Pope Francis on Palm Sunday 2022: In war, Christ is crucified again

Hannah Brockhaus   By Hannah Brockhaus for CNA


Pope Francis on Palm Sunday 2022 / Daniel Ibanez/CNA. See CNA article for full slideshow. 

Vatican City, Apr 10, 2022 / 03:15 am (CNA).

At Mass on Palm Sunday 2022, Pope Francis condemned the violence of war, and called Christians to forgive their enemies, just as Christ did while he was violently nailed to the cross.

“When we resort to violence, we show that we no longer know anything about God, who is our Father, or even about others, who are our brothers and sisters, ” the pope said on April 10.

“We see this in the folly of war, where Christ is crucified yet another time,” the pope underlined. “Christ is once more nailed to the Cross in mothers who mourn the unjust death of husbands and sons. He is crucified in refugees who flee from bombs with children in their arms. He is crucified in the elderly left alone to die; in young people deprived of a future; in soldiers sent to kill their brothers and sisters.”

“Father, forgive them for they know not what they do. Many people heard these extraordinary words, but only one person responded to them. He was a criminal, crucified next to Jesus,” the pope said in St. Peter’s Square.

For the first time in two years, since the outbreak of the COVID-19 pandemic, Pope Francis celebrated a public liturgy in St. Peter’s Square. According to the Vatican gendarmes, around 65,000 people were present.

Palm Sunday 2022 marked the beginning of Holy Week and a return to the customary large public celebrations of the Triduum and Easter at the Vatican after the coronavirus.

The pope’s Palm Sunday Mass began with a large procession of deacons, priests, bishops, cardinals and lay people carrying palms into St. Peter’s Square.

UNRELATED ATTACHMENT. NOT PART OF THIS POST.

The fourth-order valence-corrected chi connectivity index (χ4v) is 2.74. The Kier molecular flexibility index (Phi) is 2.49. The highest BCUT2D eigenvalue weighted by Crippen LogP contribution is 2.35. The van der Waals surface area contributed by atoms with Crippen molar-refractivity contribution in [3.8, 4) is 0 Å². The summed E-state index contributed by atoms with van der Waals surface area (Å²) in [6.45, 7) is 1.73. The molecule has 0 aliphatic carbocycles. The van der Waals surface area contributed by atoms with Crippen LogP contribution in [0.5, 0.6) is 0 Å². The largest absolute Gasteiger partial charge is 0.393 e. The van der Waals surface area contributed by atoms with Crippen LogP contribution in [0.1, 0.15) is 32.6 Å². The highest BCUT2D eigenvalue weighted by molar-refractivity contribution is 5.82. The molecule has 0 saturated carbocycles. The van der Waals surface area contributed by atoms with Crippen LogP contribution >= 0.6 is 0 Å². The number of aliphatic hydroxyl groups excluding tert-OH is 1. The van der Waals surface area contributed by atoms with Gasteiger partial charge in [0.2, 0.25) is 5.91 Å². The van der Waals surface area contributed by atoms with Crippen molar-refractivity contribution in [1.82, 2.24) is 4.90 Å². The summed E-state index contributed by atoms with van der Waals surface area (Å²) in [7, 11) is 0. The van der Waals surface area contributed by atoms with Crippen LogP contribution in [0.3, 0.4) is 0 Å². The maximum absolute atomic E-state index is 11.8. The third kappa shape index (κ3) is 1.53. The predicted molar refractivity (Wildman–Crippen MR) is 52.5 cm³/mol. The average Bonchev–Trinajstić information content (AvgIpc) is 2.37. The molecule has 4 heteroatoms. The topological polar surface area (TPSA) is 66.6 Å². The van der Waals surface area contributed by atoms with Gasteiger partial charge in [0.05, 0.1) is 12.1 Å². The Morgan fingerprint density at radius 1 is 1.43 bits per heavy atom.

The procession circled the obelisk, before the eyes of thousands of participants. Olive tree branches, palm fronds, and the large, weaved palms called “parmureli” carried by cardinals, were blessed by Pope Francis.

Unlike previous years, when Francis led the procession around the obelisk, on Sunday, the pope walked directly from a car to his chair on the altar for the blessing and the commemoration of the entrance of the Lord Jesus into Jerusalem, before the start of Mass. He also delivered the homily seated.

Also called Passion Sunday, Palm Sunday includes the reading of the Lord’s Passion from the Gospel of St. Luke.

St. Luke wrote that “Father, forgive them for they know not what they do,” were some of the last words uttered by Jesus on the cross, before his death.

Pope Francis commented on this phrase throughout his homily for Palm Sunday 2022.

“Let us reflect on the Lord’s words. When did he say them? At a very specific moment: while he was being crucified, as he felt the nails piercing his wrists and feet,” Francis said. “Let us try to imagine the excruciating pain he suffered. At that moment, amid the most searing physical pain of his Passion, Christ asked forgiveness for those who were piercing him. At times like that, we would scream out and give vent to all our anger and suffering. But Jesus said: Father, forgive them.”

The pope explained that God does the same thing for all of us. When we cause suffering to others by our actions, God suffers too, but he wants to offer us his forgiveness.

“In order to appreciate this, let us gaze upon the crucified Lord. It is from his painful wounds, from the streams of blood caused by the nails of our sinfulness that forgiveness gushes forth,” he said.

Jesus, by forgiving his enemies, demonstrated one of his most demanding commandments: that we love our enemies, Pope Francis continued.

“Let us think about someone who, in our own lives, injured, offended or disappointed us; someone who made us angry, who did not understand us or who set a bad example,” he said. “How often we spend time looking back on those who have wronged us.”